In fact, it was found that inmates [prisoners] placed in solitary confinement at Pelican Bay (California's Supermaximum security prison considered a model for the nation) [?] included some of the most psychiatrically vulnerable of the inmate [prisoner] population.

Case law ( the Madrid case), exists which calls this kind of treatment torture. The Court in that case found that if the particular conditions of [solitary] confinement cause a serious mental illness, greatly exacerbate mental illness, or deprive inmates [prisoners] of their sanity, then prison officials have deprived inmates [prisoners] of a basic necessity of human existence, they have crossed into the realm of psychological torture.

Studies at Pelican Bay's maximum-security unit conducted by Dr. Haney indicate that inmates [prisoners] isolated [solitary confined] for long periods of time may become profoundly hopeless and despairing, socially withdrawn, and disoriented when around others once released.

Others suffer from intolerable levels of frustration due to the deprivations, the restrictions, and the totality of control. Because these feelings of frustration are aggravated by the complete absence of activity or meaningful outlets through which they can vent this frustration, the frustration can lead to outright anger and then to rage.

[The Geneva Convention in fact, only allows for 36 houres of solitary confinement, for a prisoner of war.]

Ultimately, an inmate's [prisoner's] expression of frustration is marked by irrationality, in the sense that it leads the inmate [prisoner] into behavior that further insures his continued mistreatment.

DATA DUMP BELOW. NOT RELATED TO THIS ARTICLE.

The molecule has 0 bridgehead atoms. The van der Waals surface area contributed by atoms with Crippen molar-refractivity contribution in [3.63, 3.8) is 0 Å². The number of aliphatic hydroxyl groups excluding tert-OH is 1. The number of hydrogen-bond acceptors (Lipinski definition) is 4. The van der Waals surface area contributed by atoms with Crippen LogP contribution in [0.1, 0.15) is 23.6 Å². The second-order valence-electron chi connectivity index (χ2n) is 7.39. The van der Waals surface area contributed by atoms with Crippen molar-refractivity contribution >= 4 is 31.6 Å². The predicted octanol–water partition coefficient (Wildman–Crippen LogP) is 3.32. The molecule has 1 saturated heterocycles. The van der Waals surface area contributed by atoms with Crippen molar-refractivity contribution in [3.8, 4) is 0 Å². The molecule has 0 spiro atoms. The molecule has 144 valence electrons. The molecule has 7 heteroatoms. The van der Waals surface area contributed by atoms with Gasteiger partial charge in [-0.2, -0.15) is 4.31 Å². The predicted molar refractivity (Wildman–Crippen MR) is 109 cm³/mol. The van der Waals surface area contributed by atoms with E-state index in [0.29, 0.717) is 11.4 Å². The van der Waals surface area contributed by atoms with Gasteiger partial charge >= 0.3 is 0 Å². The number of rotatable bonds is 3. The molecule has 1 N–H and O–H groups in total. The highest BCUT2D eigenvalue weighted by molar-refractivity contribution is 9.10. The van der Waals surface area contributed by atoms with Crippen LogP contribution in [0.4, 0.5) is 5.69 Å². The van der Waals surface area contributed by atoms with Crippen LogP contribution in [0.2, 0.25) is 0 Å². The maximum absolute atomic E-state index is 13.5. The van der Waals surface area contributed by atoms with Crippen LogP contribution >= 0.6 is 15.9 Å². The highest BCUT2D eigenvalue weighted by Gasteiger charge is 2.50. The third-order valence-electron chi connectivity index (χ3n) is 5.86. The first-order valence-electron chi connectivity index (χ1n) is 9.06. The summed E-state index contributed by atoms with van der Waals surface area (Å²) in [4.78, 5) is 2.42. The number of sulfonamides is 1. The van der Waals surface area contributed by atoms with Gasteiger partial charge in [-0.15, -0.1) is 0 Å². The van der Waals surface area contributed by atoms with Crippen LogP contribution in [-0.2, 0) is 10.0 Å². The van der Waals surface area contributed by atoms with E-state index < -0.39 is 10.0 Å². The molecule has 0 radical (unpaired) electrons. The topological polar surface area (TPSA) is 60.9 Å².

Dr. Haney found levels of deprivation so profound and the resulting frustration so immediate and overwhelming that for some, an understanding of the counterproductive consequences of their behavior is unlikely ever to be learned.

He concluded that this downward spiral can only be halted by dramatic changes in the inmate [prisoner] environment, changes that will produce less painful and damaging conditions of confinement. He also indicated that often, the most violent cell extractions witnessed by inmates [prisoners] in segregation [solitary confinement, torture] units are directed at inmates [prisoners] with obvious psychiatric problems.

2000 class action paperwork from New Jersey specifically relates to conditions within their super-maximum security prison. The class action suit includes the following examples of the results of failure to provide adequate mental health care to inmates [prisoners] living [tortured] in segregation units [solitary confinement units:]

One plaintiff was repeatedly sentenced to disciplinary detention and administrative segregation [? despotic, solitary confinement] for self mutilation and suicide attempts;

One plaintiff incurred a series of disciplinary charges resulting in segregation [solitary confinement] time after being denied his psychotropic medications for three weeks;

One plaintiff swallowed a belt buckle and another time set herself on fire in a plea for help.

One plaintiff has spent the last five years in segregation [ tortured in solitary confinement.]

Testimony from the American Friends Service Committee, Criminal Justice Program in March of 1999 includes the following descriptions of life in this country's segregation [solitary confinement units:]

John was directed to leave the strip cell and a urine soaked pillowcase was placed over his head like a hood. He was placed in a device called "the chair" where he remained for over 30 hours.

An inmate [prisoner] in Arizona died after being shocked by jailers 22 times with stun guns.

A mentally ill man in California spread feces over his body. Guards response was to put him in a bath so hot it boiled 30% of his skin off his body.

A New Jersey prisoner has been held [tortured] in total isolation [solitary confinement] since 1986.

A Pennsylvania inmate [prisoner] has been in isolation [solitary confinement] for 17 years.

A mentally ill inmate [prisoner] in New Jersey was forced to perform sexual acts upon himself in order to get food or cigarettes.


By Supermax posted 24 September 03